You’ve heard the saying—trust your gut and gut instinct. Our
stomachs are an integral part of our existence.
And if you have stomach problems like gastroesophageal reflux disease (GERD),
your quality of life can be impacted in a negative way. GERD occurs as
a result of acid from the stomach backing up into the esophagus, due to
the lower esophageal sphincter (LES) not closing properly. The LES opens
to allow food to travel from your esophagus into your stomach for digestion.
How you eat, what you eat and your lifestyle choices can cause the LES
to relax too much—resulting in reflux.
Symptoms of GERD can include feeling a burning sensation in your chest,
having a sour taste in your mouth, a sore throat, difficulty swallowing,
a dry cough or the feeling you have a lump in your throat, according to
James Sattler, MD, a gastroenterologist with Digestive Care Consultants
and Torrance Memorial Medical Center.
Dr. Sattler says it’s possible to minimize the effects of GERD with
manageable changes to your diet and lifestyle. Here are tips he gives
to his patients:
- Eat smaller meals with a between- meal snack
- Stick to a low-fat diet
- Tobacco—if you smoke, cut back or consider quitting reduce your intake
or don’t drink
- Caffeine—cut back or consider decaf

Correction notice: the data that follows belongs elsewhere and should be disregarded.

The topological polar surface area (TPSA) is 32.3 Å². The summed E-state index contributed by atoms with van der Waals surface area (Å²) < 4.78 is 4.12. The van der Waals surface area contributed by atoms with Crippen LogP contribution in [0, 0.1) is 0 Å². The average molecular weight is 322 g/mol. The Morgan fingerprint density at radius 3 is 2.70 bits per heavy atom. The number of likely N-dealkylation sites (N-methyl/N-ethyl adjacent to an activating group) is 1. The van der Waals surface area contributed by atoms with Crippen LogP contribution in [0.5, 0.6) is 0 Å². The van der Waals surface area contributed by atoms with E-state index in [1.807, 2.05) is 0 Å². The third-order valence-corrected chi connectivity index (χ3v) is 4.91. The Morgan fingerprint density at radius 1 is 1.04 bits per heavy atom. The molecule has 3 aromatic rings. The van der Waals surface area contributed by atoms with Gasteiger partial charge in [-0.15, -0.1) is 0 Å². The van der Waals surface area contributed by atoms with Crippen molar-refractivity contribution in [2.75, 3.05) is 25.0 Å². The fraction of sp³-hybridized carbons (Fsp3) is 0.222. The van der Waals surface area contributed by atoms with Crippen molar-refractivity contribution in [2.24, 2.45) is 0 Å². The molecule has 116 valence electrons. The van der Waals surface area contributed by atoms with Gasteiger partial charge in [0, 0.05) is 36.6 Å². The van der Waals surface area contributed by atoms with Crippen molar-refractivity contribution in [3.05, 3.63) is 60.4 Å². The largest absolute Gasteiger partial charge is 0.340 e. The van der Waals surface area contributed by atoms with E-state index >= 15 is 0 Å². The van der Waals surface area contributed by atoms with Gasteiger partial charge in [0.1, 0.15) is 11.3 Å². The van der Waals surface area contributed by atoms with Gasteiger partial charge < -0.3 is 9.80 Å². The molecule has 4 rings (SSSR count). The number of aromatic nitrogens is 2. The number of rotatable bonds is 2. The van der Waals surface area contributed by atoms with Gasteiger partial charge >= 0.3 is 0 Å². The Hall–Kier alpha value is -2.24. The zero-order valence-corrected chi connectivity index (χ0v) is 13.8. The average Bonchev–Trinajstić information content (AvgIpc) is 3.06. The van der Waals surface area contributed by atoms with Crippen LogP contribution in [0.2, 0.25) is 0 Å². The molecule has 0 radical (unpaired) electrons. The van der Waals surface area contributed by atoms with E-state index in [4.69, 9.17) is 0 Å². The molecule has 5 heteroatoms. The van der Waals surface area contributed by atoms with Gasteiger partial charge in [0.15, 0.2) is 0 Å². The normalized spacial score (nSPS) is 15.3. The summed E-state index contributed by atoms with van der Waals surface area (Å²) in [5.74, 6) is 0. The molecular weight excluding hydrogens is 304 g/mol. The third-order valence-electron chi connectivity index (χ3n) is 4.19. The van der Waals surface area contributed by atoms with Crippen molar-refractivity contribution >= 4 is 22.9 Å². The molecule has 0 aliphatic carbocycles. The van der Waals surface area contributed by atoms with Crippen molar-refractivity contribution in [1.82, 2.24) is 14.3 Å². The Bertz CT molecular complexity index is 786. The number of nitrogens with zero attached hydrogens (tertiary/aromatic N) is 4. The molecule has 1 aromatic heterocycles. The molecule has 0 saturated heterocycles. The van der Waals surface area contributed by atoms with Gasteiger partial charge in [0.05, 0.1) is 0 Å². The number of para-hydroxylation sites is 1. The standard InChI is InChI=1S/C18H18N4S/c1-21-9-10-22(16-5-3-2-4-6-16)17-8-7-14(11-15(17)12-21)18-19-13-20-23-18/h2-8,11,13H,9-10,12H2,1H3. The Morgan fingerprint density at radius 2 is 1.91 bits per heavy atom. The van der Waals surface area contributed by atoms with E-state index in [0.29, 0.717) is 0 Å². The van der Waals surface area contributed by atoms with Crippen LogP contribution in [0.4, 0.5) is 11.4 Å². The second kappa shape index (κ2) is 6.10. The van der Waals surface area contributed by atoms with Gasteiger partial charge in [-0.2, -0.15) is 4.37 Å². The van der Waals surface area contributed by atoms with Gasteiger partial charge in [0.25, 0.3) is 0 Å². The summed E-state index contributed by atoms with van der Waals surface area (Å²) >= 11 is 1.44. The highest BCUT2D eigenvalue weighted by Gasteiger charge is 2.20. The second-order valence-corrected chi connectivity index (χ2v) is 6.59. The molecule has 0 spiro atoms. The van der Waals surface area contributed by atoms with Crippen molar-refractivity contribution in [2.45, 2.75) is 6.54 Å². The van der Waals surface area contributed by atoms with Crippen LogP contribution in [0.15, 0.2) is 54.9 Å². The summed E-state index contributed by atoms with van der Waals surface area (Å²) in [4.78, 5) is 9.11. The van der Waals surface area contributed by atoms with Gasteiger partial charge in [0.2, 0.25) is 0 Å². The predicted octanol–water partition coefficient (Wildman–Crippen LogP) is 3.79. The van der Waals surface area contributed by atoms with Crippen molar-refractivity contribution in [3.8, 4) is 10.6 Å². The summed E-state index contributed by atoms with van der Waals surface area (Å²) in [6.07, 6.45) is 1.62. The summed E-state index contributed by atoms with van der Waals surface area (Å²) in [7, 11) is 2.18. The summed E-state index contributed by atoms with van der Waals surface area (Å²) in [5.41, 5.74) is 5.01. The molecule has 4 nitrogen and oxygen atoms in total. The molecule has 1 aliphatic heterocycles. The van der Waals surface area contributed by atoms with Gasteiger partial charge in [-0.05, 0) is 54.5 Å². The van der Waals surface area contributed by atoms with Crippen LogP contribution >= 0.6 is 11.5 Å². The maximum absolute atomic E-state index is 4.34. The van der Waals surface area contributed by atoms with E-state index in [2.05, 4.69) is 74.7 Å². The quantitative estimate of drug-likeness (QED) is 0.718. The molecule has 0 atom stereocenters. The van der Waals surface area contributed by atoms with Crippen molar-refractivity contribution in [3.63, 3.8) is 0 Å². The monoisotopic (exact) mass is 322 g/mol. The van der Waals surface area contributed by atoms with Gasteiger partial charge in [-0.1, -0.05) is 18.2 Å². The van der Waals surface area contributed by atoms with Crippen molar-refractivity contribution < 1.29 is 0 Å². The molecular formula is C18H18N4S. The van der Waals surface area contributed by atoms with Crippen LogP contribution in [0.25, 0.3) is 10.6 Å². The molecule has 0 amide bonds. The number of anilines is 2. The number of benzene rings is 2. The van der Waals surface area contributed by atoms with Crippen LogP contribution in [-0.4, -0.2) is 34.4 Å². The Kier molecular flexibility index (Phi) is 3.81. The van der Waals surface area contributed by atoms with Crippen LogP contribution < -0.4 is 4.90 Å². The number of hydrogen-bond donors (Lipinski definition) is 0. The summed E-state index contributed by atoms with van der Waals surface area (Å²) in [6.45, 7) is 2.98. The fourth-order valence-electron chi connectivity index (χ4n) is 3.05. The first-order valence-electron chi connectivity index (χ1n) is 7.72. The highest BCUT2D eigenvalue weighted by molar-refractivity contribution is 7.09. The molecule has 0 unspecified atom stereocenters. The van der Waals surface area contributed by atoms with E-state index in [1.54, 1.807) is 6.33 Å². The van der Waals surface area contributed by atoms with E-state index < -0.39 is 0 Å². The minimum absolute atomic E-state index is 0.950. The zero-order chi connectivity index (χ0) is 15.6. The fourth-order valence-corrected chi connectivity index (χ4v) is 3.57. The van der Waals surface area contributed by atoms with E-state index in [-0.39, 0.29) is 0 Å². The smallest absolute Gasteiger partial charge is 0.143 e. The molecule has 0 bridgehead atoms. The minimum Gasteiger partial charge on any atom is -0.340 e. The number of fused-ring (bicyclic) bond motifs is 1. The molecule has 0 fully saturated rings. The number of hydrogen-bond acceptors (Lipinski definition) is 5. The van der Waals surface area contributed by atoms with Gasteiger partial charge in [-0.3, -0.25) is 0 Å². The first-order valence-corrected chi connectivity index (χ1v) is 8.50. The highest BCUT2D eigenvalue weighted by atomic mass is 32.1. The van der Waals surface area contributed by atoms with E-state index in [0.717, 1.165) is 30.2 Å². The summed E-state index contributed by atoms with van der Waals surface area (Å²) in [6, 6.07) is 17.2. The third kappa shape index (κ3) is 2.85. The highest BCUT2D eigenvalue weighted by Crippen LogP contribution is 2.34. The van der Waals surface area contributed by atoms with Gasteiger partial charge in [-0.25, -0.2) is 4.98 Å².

- Don’t eat 1 to 2 hours before bedtime
- Control your weight. Even a loss of 5 to 10 pounds (for someone who is
overweight) can result in a marked improvement for some patients
- Consider raising the head of your bed, by placing 2-inch blocks on the
floor under the head portion of the bed. (This works better than sleeping
on more pillows.)
WHEN TO SEE YOUR DOCTOR
“If you’ve been self-treating with over-the- counter medications
such as antacids, histamine 2 blockers or proton pump inhibitors such
as Nexium and Prilosec, for two to three weeks and you’re still
having symptoms—it’s time to call your doctor for an appointment,
so you can be evaluated and treated,” says Dr. Sattler. “It’s
important to see a doctor as long-term acid reflux can cause changes to
the lining of the esophagus (called Barrett’s Esophagus), which
can raise your risk for developing esophageal cancer,” he advises.
“Patients with long-standing, even mild heartburn often should consider
having an endoscopy to see if these changes are present.
“Some people may benefit from a variety of surgical procedures if
they’re not responding to conservative treatment with dietary and
lifestyle modifications and prescribed medications,” Dr. Sattler
adds. “The medical staff at Torrance Memorial has extensive experience,
using the latest endoscopic and surgical techniques to treat these patients.”